Bruce Willis stars in SURROGATES, a futuristic sci-fi action / thriller that will surprise many this year. The film is based on the five issue comic book series “The Surrogates,” written by Robert Venditti and drawn by Brett Weldele.
SURROGATES takes place in a not-so-distant future; the year is 2017. There are no flying cars. There are no hoverboards. Everything seems pretty much the same as it does in 2009 – except for the fact that almost all of the people you see walking around the city are not human. Rather they are surrogates – robotic, human-like creations that allow their controllers to live a life without worry. These surrogates allow people too look the way they want, and to do things that they want without the risks of disease, fear, or physical harm. No matter what happens – whether they are shot, hit by a car, or even falls off a cliff – the worst that could happen is that a person would have to buy a new surrogate. That is until now.
The first murder occurs in as long as the FBI can remember. Two surrogates are found destroyed in an undocumented fashion outside of a club. Upon further investigation, agent Tom Greer (Bruce Willis) and his partner Jennifer Peters (Radha Mitchell) find that the operators are dead as well. This sparks an investigation to find the truth behind the murders, and to stop whoever holds the technology that could wipe out almost a billion people. The creators of surrogates, VSI (Virtual Self Industries), swear that the deaths are completely unrelated and impossible based on the built-it safety mechanisms. But the agents know that something does not feel right, and set out to get the facts from Dr. Lionel Canter (James Cromwell), the inventor of surrogates, who has been forced out of the company that he started.
Visually, the film does a decent job, but the special effects and make-up are nothing groundbreaking. The problem is that almost the entire world full of surrogates has to be made to look like they are these robotic, better-looking versions of their operators. Throughout the movie, you can tell the difference between the two because the surrogates look almost airbrushed – virtually without flaws. But they aren’t entirely consistent in the film – and some surrogates look just as real as the humans do in the movie. And on the other hand, some of the surrogates look like they are as fake as mannequins. It is understandable that it would be incredibly difficult to turn the entire cast and extras into these perfect-looking human counterparts, but it would have been better if they kept a little more consistency.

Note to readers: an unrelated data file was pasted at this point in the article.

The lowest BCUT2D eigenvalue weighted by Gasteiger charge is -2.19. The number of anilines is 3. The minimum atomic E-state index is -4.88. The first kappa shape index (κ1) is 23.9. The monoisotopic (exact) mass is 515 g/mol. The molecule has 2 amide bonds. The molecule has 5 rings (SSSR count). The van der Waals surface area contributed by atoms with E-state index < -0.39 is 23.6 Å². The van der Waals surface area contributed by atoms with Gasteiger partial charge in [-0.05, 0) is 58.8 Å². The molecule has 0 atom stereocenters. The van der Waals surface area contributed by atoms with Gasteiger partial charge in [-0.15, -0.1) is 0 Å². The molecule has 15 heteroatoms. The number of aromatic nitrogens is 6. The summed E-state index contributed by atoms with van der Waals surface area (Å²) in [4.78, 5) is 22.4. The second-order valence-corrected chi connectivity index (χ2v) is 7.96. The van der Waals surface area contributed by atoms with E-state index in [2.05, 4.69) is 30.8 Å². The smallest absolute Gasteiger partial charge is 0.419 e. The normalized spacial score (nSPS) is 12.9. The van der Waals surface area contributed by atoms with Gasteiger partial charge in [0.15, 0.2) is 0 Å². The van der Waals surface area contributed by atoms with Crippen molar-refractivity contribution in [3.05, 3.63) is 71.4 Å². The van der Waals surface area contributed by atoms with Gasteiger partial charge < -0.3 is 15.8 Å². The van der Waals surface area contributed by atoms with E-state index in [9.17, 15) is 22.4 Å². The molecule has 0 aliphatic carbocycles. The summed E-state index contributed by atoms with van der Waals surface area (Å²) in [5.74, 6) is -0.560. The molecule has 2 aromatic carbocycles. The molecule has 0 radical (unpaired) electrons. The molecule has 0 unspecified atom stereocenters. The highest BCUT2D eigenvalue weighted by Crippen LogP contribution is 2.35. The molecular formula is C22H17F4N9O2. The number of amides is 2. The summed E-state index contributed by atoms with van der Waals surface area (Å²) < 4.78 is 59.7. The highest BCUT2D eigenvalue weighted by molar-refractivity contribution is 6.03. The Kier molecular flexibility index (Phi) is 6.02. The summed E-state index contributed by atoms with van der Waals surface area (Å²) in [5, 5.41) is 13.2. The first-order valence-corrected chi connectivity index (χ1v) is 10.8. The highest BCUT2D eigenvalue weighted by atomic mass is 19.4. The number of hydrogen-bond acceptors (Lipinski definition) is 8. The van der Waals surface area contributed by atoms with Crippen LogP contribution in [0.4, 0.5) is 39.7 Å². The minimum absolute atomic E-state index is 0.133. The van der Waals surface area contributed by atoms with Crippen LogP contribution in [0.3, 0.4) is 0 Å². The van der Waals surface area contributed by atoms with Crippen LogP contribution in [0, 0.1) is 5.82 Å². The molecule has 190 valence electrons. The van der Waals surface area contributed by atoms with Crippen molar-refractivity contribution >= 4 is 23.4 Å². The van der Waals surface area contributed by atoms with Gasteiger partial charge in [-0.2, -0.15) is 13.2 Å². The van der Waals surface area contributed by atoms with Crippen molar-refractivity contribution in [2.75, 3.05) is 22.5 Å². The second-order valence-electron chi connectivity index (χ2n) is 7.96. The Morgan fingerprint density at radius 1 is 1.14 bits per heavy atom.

Bruce Willis does a fantastic job as agent Greer – a man who is struggling with the loss of his son, and also the emotional loss of his wife (Rosamund Pike). He plays a tormented hero, similar to John McClaine in ‘Die Hard.’ This is where Willis really shines, as he is completely believable in the role. Although Greer uses a Surrogate like most everyone else, he has not completely lost his connection with real people, and wants nothing more than to spend time with his “real” wife. But she, like most of the population, feels naked without a surrogate and hides from the harsh realities of life. The rest of the cast does an ok job, but many performances feel a little bit robotic to say the least. Ving Rhames turns in a good performance as always as “The Prophet,” the leader of a group of humans who are against the idea of surrogates and who wants them all destroyed.
The story and premise of SURROGATES keep it moving throughout the duration of the film. For those who love sci-fi movies and futuristic versions of worlds similar to our own, you will find yourselves completely immersed in the storyline. There is a good amount of action throughout, and although it is predictable at times – there are enough twists to keep things interesting. Overall the film is entertaining, and is worth a trip to the theater to see what turns out to good a pretty good movie.
Surrogates is a C+